Polynomial functors and polynomial monads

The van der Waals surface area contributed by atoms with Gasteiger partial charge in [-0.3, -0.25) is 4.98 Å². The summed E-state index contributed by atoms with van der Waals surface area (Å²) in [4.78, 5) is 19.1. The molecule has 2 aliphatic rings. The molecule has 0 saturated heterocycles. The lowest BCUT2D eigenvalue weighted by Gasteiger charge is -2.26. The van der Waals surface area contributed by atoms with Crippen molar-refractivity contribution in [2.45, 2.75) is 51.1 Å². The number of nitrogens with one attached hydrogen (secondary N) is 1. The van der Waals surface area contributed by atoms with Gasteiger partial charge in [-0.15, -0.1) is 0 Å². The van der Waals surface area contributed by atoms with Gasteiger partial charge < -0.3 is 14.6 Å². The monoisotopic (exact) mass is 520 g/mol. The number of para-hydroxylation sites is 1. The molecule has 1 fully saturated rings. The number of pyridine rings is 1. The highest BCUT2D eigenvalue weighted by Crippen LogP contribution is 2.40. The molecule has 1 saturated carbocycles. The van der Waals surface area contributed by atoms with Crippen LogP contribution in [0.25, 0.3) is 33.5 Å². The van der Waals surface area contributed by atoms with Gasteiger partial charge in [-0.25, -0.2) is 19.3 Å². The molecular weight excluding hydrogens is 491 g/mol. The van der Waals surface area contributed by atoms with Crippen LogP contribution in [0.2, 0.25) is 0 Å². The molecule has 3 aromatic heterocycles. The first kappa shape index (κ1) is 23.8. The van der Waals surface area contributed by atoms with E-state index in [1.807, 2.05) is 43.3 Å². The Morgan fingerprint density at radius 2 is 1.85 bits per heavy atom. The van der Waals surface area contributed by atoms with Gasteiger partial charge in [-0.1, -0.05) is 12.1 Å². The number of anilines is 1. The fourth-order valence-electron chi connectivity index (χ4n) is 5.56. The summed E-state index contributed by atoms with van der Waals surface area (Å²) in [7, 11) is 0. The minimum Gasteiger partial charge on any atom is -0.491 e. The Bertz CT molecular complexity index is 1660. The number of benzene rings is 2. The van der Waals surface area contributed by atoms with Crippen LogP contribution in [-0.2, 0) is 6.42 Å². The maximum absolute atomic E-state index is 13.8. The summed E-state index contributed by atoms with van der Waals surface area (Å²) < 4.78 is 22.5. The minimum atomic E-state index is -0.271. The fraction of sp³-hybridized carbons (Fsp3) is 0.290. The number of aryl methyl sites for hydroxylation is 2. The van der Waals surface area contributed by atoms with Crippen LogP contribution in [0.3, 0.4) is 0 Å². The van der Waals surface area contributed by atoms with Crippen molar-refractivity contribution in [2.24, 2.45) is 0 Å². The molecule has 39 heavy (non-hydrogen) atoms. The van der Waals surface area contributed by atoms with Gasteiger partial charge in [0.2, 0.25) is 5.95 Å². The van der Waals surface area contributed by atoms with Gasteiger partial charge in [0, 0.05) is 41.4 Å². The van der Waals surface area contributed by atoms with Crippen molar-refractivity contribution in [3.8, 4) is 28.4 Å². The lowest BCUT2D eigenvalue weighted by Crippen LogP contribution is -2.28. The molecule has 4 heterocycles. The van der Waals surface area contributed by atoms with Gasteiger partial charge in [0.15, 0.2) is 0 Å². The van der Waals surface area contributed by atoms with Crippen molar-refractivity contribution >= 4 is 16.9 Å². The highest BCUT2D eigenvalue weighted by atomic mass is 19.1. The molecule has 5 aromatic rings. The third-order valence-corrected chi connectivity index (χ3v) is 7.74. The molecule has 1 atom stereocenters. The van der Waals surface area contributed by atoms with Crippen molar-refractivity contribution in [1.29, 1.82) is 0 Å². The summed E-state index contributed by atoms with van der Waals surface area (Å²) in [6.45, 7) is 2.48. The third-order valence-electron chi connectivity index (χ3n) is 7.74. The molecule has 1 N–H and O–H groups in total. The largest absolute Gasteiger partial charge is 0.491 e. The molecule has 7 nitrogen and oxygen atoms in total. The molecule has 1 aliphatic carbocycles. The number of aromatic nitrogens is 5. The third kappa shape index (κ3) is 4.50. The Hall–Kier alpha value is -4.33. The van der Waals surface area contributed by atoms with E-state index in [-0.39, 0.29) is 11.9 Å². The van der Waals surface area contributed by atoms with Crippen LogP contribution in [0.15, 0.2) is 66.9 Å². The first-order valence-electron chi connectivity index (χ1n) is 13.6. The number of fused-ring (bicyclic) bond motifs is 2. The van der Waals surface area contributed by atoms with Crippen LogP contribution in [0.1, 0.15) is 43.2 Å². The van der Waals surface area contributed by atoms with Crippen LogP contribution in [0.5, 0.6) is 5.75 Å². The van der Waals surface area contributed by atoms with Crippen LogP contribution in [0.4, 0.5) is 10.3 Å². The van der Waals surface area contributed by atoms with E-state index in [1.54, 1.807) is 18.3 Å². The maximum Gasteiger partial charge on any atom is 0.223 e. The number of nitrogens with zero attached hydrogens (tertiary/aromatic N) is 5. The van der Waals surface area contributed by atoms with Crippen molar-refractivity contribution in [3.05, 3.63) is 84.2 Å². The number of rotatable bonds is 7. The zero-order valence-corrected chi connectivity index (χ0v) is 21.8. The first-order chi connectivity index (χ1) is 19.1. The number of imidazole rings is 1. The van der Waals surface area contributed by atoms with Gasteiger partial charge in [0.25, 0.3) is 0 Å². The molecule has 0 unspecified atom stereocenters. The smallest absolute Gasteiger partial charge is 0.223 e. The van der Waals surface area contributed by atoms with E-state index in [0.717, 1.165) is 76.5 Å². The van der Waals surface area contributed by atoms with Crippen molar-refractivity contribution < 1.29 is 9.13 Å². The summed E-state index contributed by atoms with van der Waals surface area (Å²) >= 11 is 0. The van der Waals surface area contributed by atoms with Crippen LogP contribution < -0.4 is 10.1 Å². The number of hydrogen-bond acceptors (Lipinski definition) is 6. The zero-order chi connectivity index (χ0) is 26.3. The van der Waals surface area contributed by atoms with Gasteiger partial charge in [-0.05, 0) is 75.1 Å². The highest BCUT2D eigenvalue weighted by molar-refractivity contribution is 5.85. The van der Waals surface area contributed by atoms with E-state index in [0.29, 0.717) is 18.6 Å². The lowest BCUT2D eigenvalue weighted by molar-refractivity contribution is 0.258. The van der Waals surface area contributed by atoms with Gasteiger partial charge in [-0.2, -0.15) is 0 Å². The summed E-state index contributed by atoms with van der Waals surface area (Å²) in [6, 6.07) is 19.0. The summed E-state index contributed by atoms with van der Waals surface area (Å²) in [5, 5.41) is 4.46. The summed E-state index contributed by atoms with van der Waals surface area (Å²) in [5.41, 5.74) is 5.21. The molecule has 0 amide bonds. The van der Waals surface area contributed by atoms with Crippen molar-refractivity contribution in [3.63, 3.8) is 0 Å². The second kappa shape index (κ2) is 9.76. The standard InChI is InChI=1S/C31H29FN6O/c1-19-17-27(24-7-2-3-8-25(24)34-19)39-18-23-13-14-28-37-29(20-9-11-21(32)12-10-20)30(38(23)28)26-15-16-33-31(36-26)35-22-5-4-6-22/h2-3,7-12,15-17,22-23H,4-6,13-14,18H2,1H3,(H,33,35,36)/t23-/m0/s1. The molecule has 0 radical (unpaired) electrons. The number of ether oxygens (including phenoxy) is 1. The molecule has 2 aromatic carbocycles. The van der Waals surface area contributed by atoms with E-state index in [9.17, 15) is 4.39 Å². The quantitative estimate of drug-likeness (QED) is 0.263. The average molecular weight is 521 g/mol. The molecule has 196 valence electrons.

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<ul><li><p>Mathematical Proceedings of the CambridgePhilosophical Societyhttp://journals.cambridge.org/PSP</p><p>Additional services for Mathematical Proceedings of theCambridge Philosophical Society:</p><p>Email alerts: Click hereSubscriptions: Click hereCommercial reprints: Click hereTerms of use : Click here</p><p>Polynomial functors and polynomial monads</p><p>NICOLA GAMBINO and JOACHIM KOCK</p><p>Mathematical Proceedings of the Cambridge Philosophical Society / Volume 154 / Issue 01 / January 2013, pp153 - 192DOI: 10.1017/S0305004112000394, Published online: 06 September 2012</p><p>Link to this article: http://journals.cambridge.org/abstract_S0305004112000394</p><p>How to cite this article:NICOLA GAMBINO and JOACHIM KOCK (2013). Polynomial functors and polynomial monads.Mathematical Proceedings of the Cambridge Philosophical Society, 154, pp 153-192 doi:10.1017/S0305004112000394</p><p>Request Permissions : Click here</p><p>Downloaded from http://journals.cambridge.org/PSP, IP address: 128.248.155.225 on 03 Feb 2014</p></li><li><p>Math. Proc. Camb. Phil. Soc. (2013), 154, 153192 c Cambridge Philosophical Society 2012doi:10.1017/S0305004112000394</p><p>First published online 6 September 2012</p><p>153</p><p>Polynomial functors and polynomial monads</p><p>BY NICOLA GAMBINO</p><p>Dipartimento di Matematica e Informatica, Universita degli Studi di Palermo,via Archirafi 34, 90123 Palermo, Italy.</p><p>e-mail: ngambino@math.unipa.it</p><p>AND JOACHIM KOCK</p><p>Departament de Matematiques, Universitat Autonoma de Barcelona,08193 Bellaterra (Barcelona), Spain.</p><p>e-mail: kock@mat.uab.cat</p><p>(Received 8 February 2011; revised 28 May 2012)</p><p>Abstract</p><p>We study polynomial functors over locally cartesian closed categories. After setting up thebasic theory, we show how polynomial functors assemble into a double category, in fact aframed bicategory. We show that the free monad on a polynomial endofunctor is polynomial.The relationship with operads and other related notions is explored.</p><p>Introduction</p><p>Background. Notions of polynomial functor have proved useful in many areas of mathem-atics, ranging from algebra [37, 44] and topology [10, 53] to mathematical logic [18, 48]and theoretical computer science [2, 21, 26]. This paper deals with the notion of polynomialfunctor over locally cartesian closed categories. Before outlining our results, let us brieflymotivate this level of abstraction.</p><p>Among the devices used to organise and manipulate numbers, polynomials are ubiquitous.While formally a polynomial is a sequence of coefficients, it can be viewed also as a func-tion, and the fact that many operations on polynomial functions, including composition, canbe performed in terms of the coefficients alone is a crucial feature. The idea underpinningthe notion of a polynomial functor is to lift the machinery of polynomials and polynomialfunctions to the categorical level. An obvious notion results from letting the category of fi-nite sets take the place of the semiring of natural numbers, and defining polynomial functorsto be functors obtained by finite combinations of disjoint union and cartesian product. It isinteresting and fruitful to allow infinite sets. One reason is the interplay between induct-ively defined sets and polynomial functors. For example, the set of natural numbers can becharacterised as the least solution to the polynomial equation of sets</p><p>X 1 + X ,</p></li><li><p>154 N. GAMBINO AND J. KOCK</p><p>while the set of finite planar trees appears as least solution to the equation</p><p>X 1 +nN</p><p>Xn.</p><p>Hence, one arrives at considering as polynomial functors on the category of sets all thefunctors of the form</p><p>X aA</p><p>X Ba , (1)</p><p>where A is a set and (Ba | a A) is an A-indexed family of sets, which we represent as amap f : B A with Ba = f 1(a). It is natural to study also polynomial functors in manyvariables. A J -indexed family of polynomial functors in I -many variables has the form</p><p>(Xi | i I ) </p><p>aA j</p><p>bBa</p><p>Xs(b) | j J , (2)</p><p>where the indexing refers to the diagram of sets</p><p>I Bs</p><p>f A</p><p>t J . (3)</p><p>This expression reduces to (1) when I and J are singleton sets. The functor specified in (2)is the composite of three functors: pullback along s, the right adjoint to pullback along f ,and the left adjoint to pullback along t . The categorical properties of these basic types offunctors allow us to manipulate polynomial functors like (2) in terms of their representingdiagrams (3); this is a key feature of the present approach to polynomial functors.</p><p>Although the theory of polynomial functors over Set is already rich and interesting, onefinal abstraction is called for: we may as well work in any category with finite limits wherepullback functors have both adjoints. These are the locally cartesian closed categories, andwe develop the theory in this setting, applicable not only to some current developments inoperad theory and higher-dimensional algebra [35, 36], but also in mathematical logic [48],and in theoretical computer science [2, 21]. We hasten to point out that since the categoryof vector spaces is not locally cartesian closed, our theory does not immediately apply tovarious notions of polynomial functor that have been studied in that context [44, 53].</p><p>Main results. Our general goal is to present a mathematically efficient account of the funda-mental properties of polynomial functors over locally cartesian closed categories, which canserve as a reference for further developments. With this general aim, we begin our expositionby including some known results that either belong to folklore or were only available in thecomputer science literature (but not in their natural generality), giving them a unified treat-ment and streamlined proofs. These results mainly concern the diagram representation ofstrong natural transformations between polynomial functors, and versions of some of theseresults can be found in Abbotts thesis [1].</p><p>Having laid the groundwork, our first main result is to assemble polynomial functors into adouble category, in fact a framed bicategory in the sense of Shulman [55], hence providing aconvenient and precise way of handling the base change operation for polynomial functors.There are two biequivalent versions of this framed bicategory: one is the strict framed 2-category of polynomial functors, the other is the (nonstrict) bicategory of their representingdiagrams.</p><p>Our second main result states that the free monad on a polynomial functor is a polyno-mial monad. This result extends to general polynomial functors the corresponding result</p></li><li><p>Polynomial functors and polynomial monads 155</p><p>for polynomial functors in a single variable [17] and for finitary polynomial functors onthe category of sets [35, 36]. We also observe that free monads enjoy a double-categoricaluniversal property which is stronger than the bicategorical universal property that a prioricharacterises them.</p><p>The final section gives some illustration of the usefulness of the double-category view-point in applications. We give a purely diagrammatic comparison between Burroni P-spans [12], and polynomials over P (for P a polynomial monad). This yields in turn aconcise equivalence between polynomial monads over P and P-multicategories [12, 43],with base change (multifunctors) conveniently built into the theory. Operads are a specialcase of this.</p><p>Related work. Polynomial functors and closely related notions have been reinvented severaltimes by workers in different contexts, unaware of the fact that such notions had already beenconsidered elsewhere. To help unifying the disparate developments, we provide many point-ers to the literature, although surveying the different developments in any detail is outsidethe scope of this paper.</p><p>We should say first of all that our notions of polynomial and polynomial functor are almostexactly the same as the notions of container and container functor introduced in theoreticalcomputer science by Abbott, Altenkirch and Ghani [1, 2, 3, 4] to provide semantics for re-cursive data types, and studied further in [5]. The differences, mostly stylistic, are explainedin Section 218. A predecessor to containers were the shapely types of Jay and Cockett [26]which we revisit in Sections 316317. The importance of polynomial functors for depend-ent type theory was first observed by Moerdijk and Palmgren [48], cf. Section 43. Theirpolynomial functors are what we call polynomial functors in one variable.</p><p>The use of polynomial functors in program semantics goes back at least to Manes andArbib [46], and was recently explored from a different viewpoint under the name inter-action systems in the setting of dependent type theory by Hancock and Setzer [21] andby Hyvernat [24], where polynomials are also given a game-theoretic interpretation. Themorphisms there are certain bisimulations, more general than the strong natural transforma-tions used in the present work.</p><p>Within category theory, many related notions have been studied. In Section 118 we listsix equivalent characterisations of polynomial functors over Set, and briefly comment on thecontexts of the related notions: familially representable functors of Diers [14] and CarboniJohnstone [13] (see also [43, appendix C]), and local right adjoints of Lamarche [39],Taylor [60], and Weber [61, 62], a notion that in the present setting is equivalent to thenotion of parametric right adjoint of Street [57]. We also comment on the relationship withspecies and analytic functors [9, 29], and with Girards normal functors [18].</p><p>Tambara [59] studied a notion of polynomial motivated by representation theory andgroup cohomology, where the three operations are, respectively, restriction, trace (ad-ditive transfer), and norm (multiplicative transfer). In Section 123, we give an algebraic-theory interpretation of one of his discoveries. Further study of Tambara functors has beencarried out by Brun [11], with applications to Witt vectors.1</p><p>Most of the results of this paper generalise readily from locally cartesian closed categor-ies to cartesian closed categories, as we briefly explain in Section 117, if just the middle</p><p>1 Added in proof. Tambara functors have recently been investigated also by N. Strickland [58].</p></li><li><p>156 N. GAMBINO AND J. KOCK</p><p>maps f : B A are individually required to be exponentiable.2 This generalisation isuseful: for example, covering maps are exponentiable in the category of compactly gener-ated Hausdorff spaces, and in this way the theory would also include the notion of polyno-mial functor used by Bisson and Joyal [10] to give a geometric construction of DyerLashofoperations in bordism.</p><p>The name polynomial functor is often given to endofunctors of the category of vectorspaces involving actions of the symmetric groups, cf. appendix A of Macdonalds book [44],a basic ingredient in the algebraic theory of operads [37]. The truncated version of such func-tors is a basic notion in functor cohomology, cf. the survey of Pirashvili [53]. As mentioned,these developments are not covered by our theory in its present form.</p><p>This paper was conceived in parallel to [35, 36], to take care of foundational issues. Bothpapers rely on the double-categorical structures described in the present paper, and freelyblur the distinction between polynomials and polynomial functors, as justified in Section 2below. The paper [36] uses polynomial functors to establish the first purely combinator-ial characterisation of the opetopes, the shapes underlying several approaches to higher-dimensional category theory [42], starting with the work of Baez and Dolan [6]. In [35],a new tree formalism based on polynomial functors is introduced, leading to a nerve the-orem charactersising polynomial monads among presheaves on a category of trees. Furtherapplications of polynomial functors in higher-dimensional category theory are presentedin [64].</p><p>Outline of the paper. In Section 1 we recall the basic facts needed about locally cartesianclosed categories, introduce polynomials and polynomial functors, give basic examples, andshow that polynomial functors are closed under composition. We also summarise the knownintrinsic characterisations of polynomial functors in the case E = Set. In Section 2 we showhow strong natural transformations between polynomial functors admit representation asdiagrams connecting the polynomials. In Section 3 we assemble polynomial functors intoa double category, in fact a framed bicategory. In Section 4 we recall a few general factsabout free monads, and give an explicit construction of the free monad on a polynomial en-dofunctor, exhibiting it as a polynomial monad. Section 5 explores, in diagrammatic terms,the relationship between polynomial monads, multicategories, and operads.</p><p>1. Polynomial functors</p><p>11. Throughout we work in a locally cartesian closed category E , assumed to have aterminal object [16]. In Section 4 we shall furthermore assume that E has sums and thatthese are disjoint (cf. also [48]), but we wish to stress that the basic theory of polynomialfunctors (Section 1, 2, 3 and 5) does not depend on this assumption. For f : B A in E ,we write f : E /A E /B for pullback along f . The left adjoint to f is called thedependent sum functor along f and is denoted f : E /B E /A. The right adjoint to fis called the dependent product functor along f , and is denoted f : E /B E /A. We notethat both unit and counit for the adjunction f f are cartesian natural transformations(i.e. all their naturality squares are cartesian), whereas the unit and counit for f f aregenerally not cartesian.</p><p>2 Added in proof. This idea has been pursued recently by M. Weber [63], who also gives a deeperanalysis of distributivity.</p></li><li><p>Polynomial functors and polynomial monads 157</p><p>Following a well-established tradition in category theory [45], we will sometimes usethe internal logic of E to manipulate objects and maps of E syntactically rather than dia-grammatically, when this is convenient. This internal language is essentially the extensionaldependent type theory presented in [54] and its use is justified by the results in [15, 23]. Theinternal language allows us to manipulate objects and maps as if the category E were thecategory of sets. Thus, the reader not familiar with the internal language could interpret itsuse (notably in Section 4) as arguments valid in the category of sets. In the internal language,an object f : X A of E /A is represented as a family (Xa | a A), where we think of Xaas the fiber of f over a A. Note that the name of the map is only implicit in the familynotation. The three functors associated to f : B A take the following form:</p><p> f (Xa | a A) = (X f (b) | b B) ,</p><p> f (Yb | b B) =(</p><p>bBaXb | a A</p><p>),</p><p> f (Yb | b B) =(</p><p>bBaXb | a A</p><p>).</p><p>12. We shall make frequent use of the BeckChevalley isomorphisms and of the dis-tributivity law of dependent sums over dependent products [48]. Given a cartesian square</p><p>g</p><p>u</p><p>v</p><p>f</p><p>the BeckChevalley isomorphisms are</p><p>g u v f and g u v f .</p><p>To discuss the distributive law of dependent sums over dependent products, observe that,for maps u : C B and f : : B A , we can construct the diagram</p><p>N</p><p>g</p><p>e</p><p>w= f (v)</p><p>M</p><p>v= f (u)</p><p>C</p><p>u</p><p>Bf</p><p> A ,</p><p>(4)</p><p>where w...</p></li></ul>